• Pre-Purchase Counseling. Prior to any move, families considering to purchase a property should acquire pre-purchase counseling advice with the U.S. Department of Housing and Urban Development.  Any expert knowledge a person can gain prior to making any major housing purchase should be welcomed in order to make informed decisions.  Pre-purchase counseling provides information on the home-buying process and debt management.  This counseling can help to avoid a financial mistake in the long-run.  This is especially true for military families considering a home purchase.  Pre-purchase counseling may aid in the decision to live in base housing for a few years and purchase a home at a later time.
  • Cut the Clutter. Moving is a great time to sort through your belongings.  Think of it as a second chance at spring cleaning.  The less you have to move, the more money you can save because a larger moving truck may not be needed.  Sort items into three categories:  keep, donate and toss.  Hosting a garage sale can help to raise money for your moving fund.
  • Fore-go Food Shopping. If your move is happening in two weeks or less, fore-go food shopping (if you can).  Plan meals around remaining items found in your pantry.  Also, perishable food will spoil on any long distance trip if  not properly stored.  However, if you must purchase food during the last two weeks, plan out a menu to ensure all food will be used before leaving your home.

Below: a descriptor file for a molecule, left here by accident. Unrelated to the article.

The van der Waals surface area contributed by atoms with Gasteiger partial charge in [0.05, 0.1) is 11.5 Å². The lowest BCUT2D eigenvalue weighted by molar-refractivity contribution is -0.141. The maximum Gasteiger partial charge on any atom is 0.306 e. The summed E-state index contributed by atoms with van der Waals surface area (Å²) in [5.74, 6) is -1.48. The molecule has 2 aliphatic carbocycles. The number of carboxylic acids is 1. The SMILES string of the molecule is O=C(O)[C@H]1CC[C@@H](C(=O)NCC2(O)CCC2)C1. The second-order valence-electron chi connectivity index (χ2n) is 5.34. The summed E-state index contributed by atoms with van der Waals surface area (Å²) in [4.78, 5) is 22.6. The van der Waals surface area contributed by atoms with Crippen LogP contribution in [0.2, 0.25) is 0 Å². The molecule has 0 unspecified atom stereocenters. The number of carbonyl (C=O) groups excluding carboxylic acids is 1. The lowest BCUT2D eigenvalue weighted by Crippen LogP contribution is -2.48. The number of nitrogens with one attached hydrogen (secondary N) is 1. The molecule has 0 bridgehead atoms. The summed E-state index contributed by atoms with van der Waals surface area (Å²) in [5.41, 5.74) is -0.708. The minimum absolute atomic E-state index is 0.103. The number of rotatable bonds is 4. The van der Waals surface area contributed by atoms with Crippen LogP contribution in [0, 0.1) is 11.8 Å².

• Move Yourself.  Hiring a professional moving company may cost hundreds!  An easy financial fix is to move yourself for a fraction of the cost by renting the moving truck and performing the move yourself.  A word of caution – choose a truck that is large enough to store your household belongings.  Usually these trucks are broken down by the number of rooms being transported (two room trucks, three room trucks, etc.).  Choosing the correct-sized vehicle eliminates the need to make multiple trips between homes if furniture does not fit inside the vehicle.  This is especially important for those facing an out-of-state or relocation.  Lastly, inquire about military discounts to compound the savings!